The government of Israeli Prime Minister Ariel Sharon came under fire at home this week for allegedly disregarding Palestinian civilians in its zeal to combat terrorists, and from the United Nations, which called upon Israel to remove its security barrier that Arabs call a land grab.
The controversy within Israel arose after the Israeli military launched one of the largest series of air strikes against terrorists in the Gaza Strip on Monday. Five air strikes were conducted against suspected Palestinian terrorists and a weapons factory in Gaza City.
A senior air force officer was quoted by Israel Radio as saying that seven terrorists had been killed (including suicide bombers on their way to carrying out attacks) and that possibly as many as three civilians were also killed.
Palestinian sources reportedly put the number killed at between 11 and 14 and said that more than 100 had been injured. The air strikes revived a debate in Israel about the propriety of targeting killings in heavily populated areas, though an Israel Air Force film of one attack disputed the claims by Palestinians of civilian casualties.
The deadliest attack came in the Nusseirat refugee camp, where Palestinians claimed nine people were killed and nearly 100 wounded, 15 critically.
A report on Israeli television said the attack at the refugee camp had been a "mistake" because none of those targeted were terrorists.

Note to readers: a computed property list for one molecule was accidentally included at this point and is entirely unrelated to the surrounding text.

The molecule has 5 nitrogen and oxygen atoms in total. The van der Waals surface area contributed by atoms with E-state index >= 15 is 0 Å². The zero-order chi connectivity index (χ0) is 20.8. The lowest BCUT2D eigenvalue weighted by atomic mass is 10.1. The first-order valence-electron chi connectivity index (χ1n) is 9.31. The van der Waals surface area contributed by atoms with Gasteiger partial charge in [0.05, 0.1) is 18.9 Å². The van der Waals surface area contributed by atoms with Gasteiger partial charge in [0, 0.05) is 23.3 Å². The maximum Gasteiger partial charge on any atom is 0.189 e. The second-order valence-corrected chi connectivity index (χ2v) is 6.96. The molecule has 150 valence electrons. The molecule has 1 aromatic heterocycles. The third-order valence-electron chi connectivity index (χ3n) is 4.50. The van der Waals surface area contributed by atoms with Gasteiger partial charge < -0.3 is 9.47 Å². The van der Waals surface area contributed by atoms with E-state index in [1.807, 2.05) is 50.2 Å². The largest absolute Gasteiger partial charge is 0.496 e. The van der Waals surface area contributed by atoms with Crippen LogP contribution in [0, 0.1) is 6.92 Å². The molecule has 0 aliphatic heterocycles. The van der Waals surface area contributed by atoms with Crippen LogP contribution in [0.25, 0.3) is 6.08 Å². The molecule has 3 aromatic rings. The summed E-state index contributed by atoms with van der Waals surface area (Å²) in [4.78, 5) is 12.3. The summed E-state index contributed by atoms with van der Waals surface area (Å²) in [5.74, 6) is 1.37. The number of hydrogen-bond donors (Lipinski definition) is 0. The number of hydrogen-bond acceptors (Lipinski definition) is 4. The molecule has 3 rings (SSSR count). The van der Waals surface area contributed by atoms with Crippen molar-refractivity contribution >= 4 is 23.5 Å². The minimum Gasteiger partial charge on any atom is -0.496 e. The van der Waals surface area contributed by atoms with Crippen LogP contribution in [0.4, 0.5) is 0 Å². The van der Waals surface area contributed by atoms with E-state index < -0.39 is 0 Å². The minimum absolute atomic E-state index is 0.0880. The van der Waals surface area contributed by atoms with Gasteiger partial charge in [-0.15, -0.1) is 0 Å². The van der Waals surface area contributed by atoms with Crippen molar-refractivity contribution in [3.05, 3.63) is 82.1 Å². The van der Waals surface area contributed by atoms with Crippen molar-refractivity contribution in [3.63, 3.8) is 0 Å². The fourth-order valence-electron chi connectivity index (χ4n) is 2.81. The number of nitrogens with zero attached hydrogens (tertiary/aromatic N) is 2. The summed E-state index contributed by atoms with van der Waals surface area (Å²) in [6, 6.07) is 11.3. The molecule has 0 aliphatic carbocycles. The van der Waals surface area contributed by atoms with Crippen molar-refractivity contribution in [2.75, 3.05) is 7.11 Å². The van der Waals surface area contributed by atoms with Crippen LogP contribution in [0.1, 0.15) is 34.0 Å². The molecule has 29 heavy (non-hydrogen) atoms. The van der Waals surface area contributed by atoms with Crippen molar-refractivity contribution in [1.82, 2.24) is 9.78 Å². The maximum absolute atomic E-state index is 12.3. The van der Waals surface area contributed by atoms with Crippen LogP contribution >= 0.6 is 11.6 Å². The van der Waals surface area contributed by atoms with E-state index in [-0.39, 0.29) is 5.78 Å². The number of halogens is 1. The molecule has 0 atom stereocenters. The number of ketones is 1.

Yossi Sarid, a Knesset member from the left-wing Meretz Party told Israel Radio that there had been an exaggerated use of air power and called on pilots not to carry out illegal orders.
Interior Minister Avraham Poraz of the Shinui Party was quoted as saying: "We should not carry out mass killings in order to strike two or three terrorists. I would rather [they] escape."
Minister of Infrastructure Yosef Paritsky of the Shinui Party called upon Israel to apologize and pay compensation to the injured, saying: "We do not have a war with the Palestinian civilian population."
But Yuval Steinitz of the Likud Party and chairman of the Knesset’s Foreign Affairs and Defense Committee, called such a suggestion "ridiculous."
"If someone is responsible, it is the Palestinian Authority," he told The Jewish Week. "They incited this war and brought the war to the populated areas of both sides: the Israeli and Palestinian."
Steinitz also defended the Israeli action, saying: "I know of no war in modern history in which there was no collateral damage … but we are doing our best to minimize collateral damage and civilian casualties."